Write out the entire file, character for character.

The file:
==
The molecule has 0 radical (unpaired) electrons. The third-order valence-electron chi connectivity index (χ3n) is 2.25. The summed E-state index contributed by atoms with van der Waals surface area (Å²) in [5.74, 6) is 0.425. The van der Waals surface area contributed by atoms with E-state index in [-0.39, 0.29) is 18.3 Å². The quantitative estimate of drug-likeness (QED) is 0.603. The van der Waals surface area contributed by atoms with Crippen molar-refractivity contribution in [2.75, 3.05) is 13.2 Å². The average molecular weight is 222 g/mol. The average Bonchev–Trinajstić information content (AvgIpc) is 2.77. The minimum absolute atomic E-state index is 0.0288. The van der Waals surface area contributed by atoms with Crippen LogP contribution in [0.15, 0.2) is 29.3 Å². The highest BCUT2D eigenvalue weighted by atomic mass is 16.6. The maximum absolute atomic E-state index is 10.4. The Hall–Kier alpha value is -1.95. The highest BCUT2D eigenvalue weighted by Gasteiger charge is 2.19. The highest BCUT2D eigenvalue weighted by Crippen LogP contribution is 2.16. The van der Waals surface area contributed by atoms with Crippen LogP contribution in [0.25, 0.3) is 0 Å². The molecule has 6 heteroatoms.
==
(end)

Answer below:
The molecule has 0 radical (unpaired) electrons. The third-order valence-electron chi connectivity index (χ3n) is 2.25. The summed E-state index contributed by atoms with van der Waals surface area (Å²) in [5.74, 6) is 0.425. The van der Waals surface area contributed by atoms with E-state index in [-0.39, 0.29) is 18.3 Å². The quantitative estimate of drug-likeness (QED) is 0.603. The van der Waals surface area contributed by atoms with Crippen molar-refractivity contribution in [2.75, 3.05) is 13.2 Å². The average molecular weight is 222 g/mol. The average Bonchev–Trinajstić information content (AvgIpc) is 2.77. The minimum absolute atomic E-state index is 0.0288. The van der Waals surface area contributed by atoms with Crippen LogP contribution in [0.15, 0.2) is 29.3 Å². The highest BCUT2D eigenvalue weighted by atomic mass is 16.6. The maximum absolute atomic E-state index is 10.4. The Hall–Kier alpha value is -1.95. The highest BCUT2D eigenvalue weighted by Gasteiger charge is 2.19. The highest BCUT2D eigenvalue weighted by Crippen LogP contribution is 2.16. The van der Waals surface area contributed by atoms with Crippen LogP contribution in [0.25, 0.3) is 0 Å². The molecule has 6 heteroatoms.